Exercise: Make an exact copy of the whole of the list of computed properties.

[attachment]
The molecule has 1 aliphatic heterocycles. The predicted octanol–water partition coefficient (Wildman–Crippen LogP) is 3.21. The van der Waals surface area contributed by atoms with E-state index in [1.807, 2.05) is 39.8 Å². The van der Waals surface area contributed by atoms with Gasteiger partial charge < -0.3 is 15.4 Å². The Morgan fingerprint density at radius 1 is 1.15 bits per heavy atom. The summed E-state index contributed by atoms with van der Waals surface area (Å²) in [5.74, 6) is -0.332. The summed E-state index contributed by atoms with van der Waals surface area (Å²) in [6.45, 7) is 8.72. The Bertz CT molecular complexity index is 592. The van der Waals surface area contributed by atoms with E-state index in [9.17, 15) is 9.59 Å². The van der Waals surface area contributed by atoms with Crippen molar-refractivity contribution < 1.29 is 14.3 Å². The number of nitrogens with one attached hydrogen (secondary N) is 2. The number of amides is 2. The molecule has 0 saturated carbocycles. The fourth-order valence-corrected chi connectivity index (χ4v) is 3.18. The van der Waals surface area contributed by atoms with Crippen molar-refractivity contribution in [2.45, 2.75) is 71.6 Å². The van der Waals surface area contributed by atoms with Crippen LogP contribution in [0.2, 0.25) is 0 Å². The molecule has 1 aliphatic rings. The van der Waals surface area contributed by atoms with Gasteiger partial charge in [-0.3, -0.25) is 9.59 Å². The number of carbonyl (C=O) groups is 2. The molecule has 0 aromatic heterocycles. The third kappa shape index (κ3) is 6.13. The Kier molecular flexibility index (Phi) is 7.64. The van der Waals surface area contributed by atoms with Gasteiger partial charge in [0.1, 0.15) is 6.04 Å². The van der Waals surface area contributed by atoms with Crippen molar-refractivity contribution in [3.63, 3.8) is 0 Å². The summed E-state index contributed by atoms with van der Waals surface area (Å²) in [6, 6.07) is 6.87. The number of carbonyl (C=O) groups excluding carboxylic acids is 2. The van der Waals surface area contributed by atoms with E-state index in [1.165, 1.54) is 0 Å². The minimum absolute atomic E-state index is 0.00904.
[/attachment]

The molecule has 1 aliphatic heterocycles. The predicted octanol–water partition coefficient (Wildman–Crippen LogP) is 3.21. The van der Waals surface area contributed by atoms with E-state index in [1.807, 2.05) is 39.8 Å². The van der Waals surface area contributed by atoms with Gasteiger partial charge < -0.3 is 15.4 Å². The Morgan fingerprint density at radius 1 is 1.15 bits per heavy atom. The summed E-state index contributed by atoms with van der Waals surface area (Å²) in [5.74, 6) is -0.332. The summed E-state index contributed by atoms with van der Waals surface area (Å²) in [6.45, 7) is 8.72. The Bertz CT molecular complexity index is 592. The van der Waals surface area contributed by atoms with E-state index in [9.17, 15) is 9.59 Å². The van der Waals surface area contributed by atoms with Crippen molar-refractivity contribution < 1.29 is 14.3 Å². The number of nitrogens with one attached hydrogen (secondary N) is 2. The number of amides is 2. The molecule has 0 saturated carbocycles. The fourth-order valence-corrected chi connectivity index (χ4v) is 3.18. The van der Waals surface area contributed by atoms with Crippen molar-refractivity contribution in [2.45, 2.75) is 71.6 Å². The van der Waals surface area contributed by atoms with Crippen LogP contribution in [0.2, 0.25) is 0 Å². The molecule has 1 aliphatic rings. The van der Waals surface area contributed by atoms with Gasteiger partial charge in [-0.3, -0.25) is 9.59 Å². The number of carbonyl (C=O) groups is 2. The molecule has 0 aromatic heterocycles. The third kappa shape index (κ3) is 6.13. The Kier molecular flexibility index (Phi) is 7.64. The van der Waals surface area contributed by atoms with Gasteiger partial charge in [0.1, 0.15) is 6.04 Å². The van der Waals surface area contributed by atoms with Crippen molar-refractivity contribution in [3.63, 3.8) is 0 Å². The summed E-state index contributed by atoms with van der Waals surface area (Å²) in [6, 6.07) is 6.87. The number of carbonyl (C=O) groups excluding carboxylic acids is 2. The van der Waals surface area contributed by atoms with E-state index in [1.165, 1.54) is 0 Å². The minimum absolute atomic E-state index is 0.00904.